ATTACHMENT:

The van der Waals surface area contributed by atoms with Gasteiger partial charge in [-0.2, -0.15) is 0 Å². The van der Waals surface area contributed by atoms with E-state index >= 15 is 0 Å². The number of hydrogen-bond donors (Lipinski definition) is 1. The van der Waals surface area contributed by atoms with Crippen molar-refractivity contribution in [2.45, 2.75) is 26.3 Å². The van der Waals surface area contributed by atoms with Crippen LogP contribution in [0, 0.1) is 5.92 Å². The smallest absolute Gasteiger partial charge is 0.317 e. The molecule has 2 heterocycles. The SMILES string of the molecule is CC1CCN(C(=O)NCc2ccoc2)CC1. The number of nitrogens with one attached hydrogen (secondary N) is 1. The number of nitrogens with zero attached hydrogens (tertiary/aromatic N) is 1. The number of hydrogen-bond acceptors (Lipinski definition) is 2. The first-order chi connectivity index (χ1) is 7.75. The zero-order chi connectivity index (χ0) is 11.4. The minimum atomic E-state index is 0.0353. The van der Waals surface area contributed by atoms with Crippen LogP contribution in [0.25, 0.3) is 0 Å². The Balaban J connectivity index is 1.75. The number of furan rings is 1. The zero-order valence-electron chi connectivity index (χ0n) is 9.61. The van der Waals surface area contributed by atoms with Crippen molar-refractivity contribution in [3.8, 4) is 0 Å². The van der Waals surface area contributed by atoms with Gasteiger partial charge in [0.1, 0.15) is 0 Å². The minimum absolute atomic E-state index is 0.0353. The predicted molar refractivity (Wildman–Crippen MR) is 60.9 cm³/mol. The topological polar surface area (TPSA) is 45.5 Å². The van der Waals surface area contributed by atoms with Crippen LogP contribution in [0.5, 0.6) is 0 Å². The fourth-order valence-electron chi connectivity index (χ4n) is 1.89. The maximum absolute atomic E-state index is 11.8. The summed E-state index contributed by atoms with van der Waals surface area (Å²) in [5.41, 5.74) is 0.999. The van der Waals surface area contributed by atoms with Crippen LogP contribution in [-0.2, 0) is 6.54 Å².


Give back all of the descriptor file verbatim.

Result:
The van der Waals surface area contributed by atoms with Gasteiger partial charge in [-0.2, -0.15) is 0 Å². The van der Waals surface area contributed by atoms with E-state index >= 15 is 0 Å². The number of hydrogen-bond donors (Lipinski definition) is 1. The van der Waals surface area contributed by atoms with Crippen molar-refractivity contribution in [2.45, 2.75) is 26.3 Å². The van der Waals surface area contributed by atoms with Crippen LogP contribution in [0, 0.1) is 5.92 Å². The smallest absolute Gasteiger partial charge is 0.317 e. The molecule has 2 heterocycles. The SMILES string of the molecule is CC1CCN(C(=O)NCc2ccoc2)CC1. The number of nitrogens with one attached hydrogen (secondary N) is 1. The number of nitrogens with zero attached hydrogens (tertiary/aromatic N) is 1. The number of hydrogen-bond acceptors (Lipinski definition) is 2. The first-order chi connectivity index (χ1) is 7.75. The zero-order chi connectivity index (χ0) is 11.4. The minimum atomic E-state index is 0.0353. The van der Waals surface area contributed by atoms with Crippen LogP contribution in [0.25, 0.3) is 0 Å². The Balaban J connectivity index is 1.75. The number of furan rings is 1. The zero-order valence-electron chi connectivity index (χ0n) is 9.61. The van der Waals surface area contributed by atoms with Crippen molar-refractivity contribution in [3.8, 4) is 0 Å². The van der Waals surface area contributed by atoms with Gasteiger partial charge in [0.1, 0.15) is 0 Å². The minimum absolute atomic E-state index is 0.0353. The predicted molar refractivity (Wildman–Crippen MR) is 60.9 cm³/mol. The topological polar surface area (TPSA) is 45.5 Å². The van der Waals surface area contributed by atoms with Crippen LogP contribution in [0.5, 0.6) is 0 Å². The fourth-order valence-electron chi connectivity index (χ4n) is 1.89. The maximum absolute atomic E-state index is 11.8. The summed E-state index contributed by atoms with van der Waals surface area (Å²) in [5.41, 5.74) is 0.999. The van der Waals surface area contributed by atoms with Crippen LogP contribution in [-0.2, 0) is 6.54 Å².